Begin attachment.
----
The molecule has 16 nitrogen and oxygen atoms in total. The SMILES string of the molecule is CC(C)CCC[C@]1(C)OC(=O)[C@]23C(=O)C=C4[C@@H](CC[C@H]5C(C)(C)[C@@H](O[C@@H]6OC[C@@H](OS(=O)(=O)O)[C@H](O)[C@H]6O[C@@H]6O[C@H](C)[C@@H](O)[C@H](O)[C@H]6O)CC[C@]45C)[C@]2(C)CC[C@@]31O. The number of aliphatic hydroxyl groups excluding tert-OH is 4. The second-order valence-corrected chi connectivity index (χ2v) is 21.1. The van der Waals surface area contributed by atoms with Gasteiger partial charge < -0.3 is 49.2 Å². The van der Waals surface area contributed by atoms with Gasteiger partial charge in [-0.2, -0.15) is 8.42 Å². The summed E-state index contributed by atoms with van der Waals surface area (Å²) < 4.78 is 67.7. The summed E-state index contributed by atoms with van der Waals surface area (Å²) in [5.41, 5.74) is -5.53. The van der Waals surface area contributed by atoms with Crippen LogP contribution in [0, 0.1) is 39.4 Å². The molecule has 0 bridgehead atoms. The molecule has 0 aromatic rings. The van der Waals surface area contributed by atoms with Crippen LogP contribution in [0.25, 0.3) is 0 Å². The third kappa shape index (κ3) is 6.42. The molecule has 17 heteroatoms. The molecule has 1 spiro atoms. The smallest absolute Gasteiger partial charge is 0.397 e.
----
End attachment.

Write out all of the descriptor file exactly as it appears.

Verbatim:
The molecule has 16 nitrogen and oxygen atoms in total. The SMILES string of the molecule is CC(C)CCC[C@]1(C)OC(=O)[C@]23C(=O)C=C4[C@@H](CC[C@H]5C(C)(C)[C@@H](O[C@@H]6OC[C@@H](OS(=O)(=O)O)[C@H](O)[C@H]6O[C@@H]6O[C@H](C)[C@@H](O)[C@H](O)[C@H]6O)CC[C@]45C)[C@]2(C)CC[C@@]31O. The number of aliphatic hydroxyl groups excluding tert-OH is 4. The second-order valence-corrected chi connectivity index (χ2v) is 21.1. The van der Waals surface area contributed by atoms with Gasteiger partial charge < -0.3 is 49.2 Å². The van der Waals surface area contributed by atoms with Gasteiger partial charge in [-0.2, -0.15) is 8.42 Å². The summed E-state index contributed by atoms with van der Waals surface area (Å²) < 4.78 is 67.7. The summed E-state index contributed by atoms with van der Waals surface area (Å²) in [5.41, 5.74) is -5.53. The van der Waals surface area contributed by atoms with Crippen LogP contribution in [0, 0.1) is 39.4 Å². The molecule has 0 bridgehead atoms. The molecule has 0 aromatic rings. The van der Waals surface area contributed by atoms with Crippen LogP contribution in [0.25, 0.3) is 0 Å². The third kappa shape index (κ3) is 6.42. The molecule has 17 heteroatoms. The molecule has 1 spiro atoms. The smallest absolute Gasteiger partial charge is 0.397 e.